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18 Feb 2015

Revealed: £56m wasted on getting rid of prison staff

More than £56 million of public money was spent in a single year on severance payments as staffing in the prison system was cut to dangerous levels, a document seen by the Howard League for Penal Reform reveals.

The Prison Service made payments totalling £56,487,250 in 2013 – almost 10 times the previous year’s bill – as prison officers were made redundant across England and Wales.

The cuts came as the prison population rose – from 83,909 at the end of December 2012 to 84,392 at the end of December 2013.

The Ministry of Justice has since spent millions trying to recruit officers to fill vacancies after a series of damning prison inspection reports.

Details of the severance payments are included in a response by Prisons Minister Andrew Selous to a Parliamentary Question asked by Shadow Justice Minister Jenny Chapman.

Mr Selous’s response includes the following table:

Table: Annual amount spent on severance payments1 to prison officers
April 2010 – December 2013

Year Amount (£s)
20102 3,002,420
2011 4,181,680
2012 5,737,900
2013 56,487,250

1 Severance payments include payments as a result of voluntary early departure schemes and also payments as compensation for medically related dismissals. Payments are allocated to the year paid, which in some cases may be after the leaving date of the officer.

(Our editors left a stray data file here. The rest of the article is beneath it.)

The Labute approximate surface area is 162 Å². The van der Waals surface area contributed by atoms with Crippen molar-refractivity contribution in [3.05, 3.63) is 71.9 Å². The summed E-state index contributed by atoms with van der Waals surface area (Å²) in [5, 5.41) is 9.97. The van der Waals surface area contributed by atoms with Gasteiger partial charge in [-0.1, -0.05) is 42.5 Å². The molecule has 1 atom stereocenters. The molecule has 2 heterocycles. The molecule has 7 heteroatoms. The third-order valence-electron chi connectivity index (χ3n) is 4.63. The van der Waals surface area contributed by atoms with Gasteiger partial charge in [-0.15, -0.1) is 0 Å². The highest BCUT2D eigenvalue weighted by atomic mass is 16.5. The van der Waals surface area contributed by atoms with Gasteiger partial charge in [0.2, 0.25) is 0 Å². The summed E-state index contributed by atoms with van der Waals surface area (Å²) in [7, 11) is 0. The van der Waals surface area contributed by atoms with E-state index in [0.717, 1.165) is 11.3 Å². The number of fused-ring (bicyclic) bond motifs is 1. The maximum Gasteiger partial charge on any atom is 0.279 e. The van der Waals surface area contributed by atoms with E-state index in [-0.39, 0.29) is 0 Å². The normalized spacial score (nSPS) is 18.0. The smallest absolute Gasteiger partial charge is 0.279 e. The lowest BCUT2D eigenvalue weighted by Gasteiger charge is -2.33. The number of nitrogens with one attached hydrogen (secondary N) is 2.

2 Spending shown for 2010 only covers 1 April 2010 – 31 December 2010 as information of severance payments prior to 1 April 2010 is held by a private contractor and is not currently available.

Frances Crook, Chief Executive of the Howard League for Penal Reform, said: “The mismanagement of the prison system over the last couple of years is breathtaking and has resulted in a massive waste of public money. Whilst prisons sank into an abyss of violence, gangs, suicides and criminality, ministers clearly panicked and are now desperate to recruit new staff to replace the experienced people they got rid of.”

Notes to editors

  1. The Howard League for Penal Reform is the oldest penal reform charity in the world. It is a national charity working for less crime, safer communities and fewer people in prison.
  2. The Parliamentary Question can be viewed online here.
  3. The scale of prison staffing cuts across England and Wales is shown in the Howard League’s research briefing paper, Breaking point: Understaffing and overcrowding in prisons, and an update on even further cuts to staff.


Rob Preece
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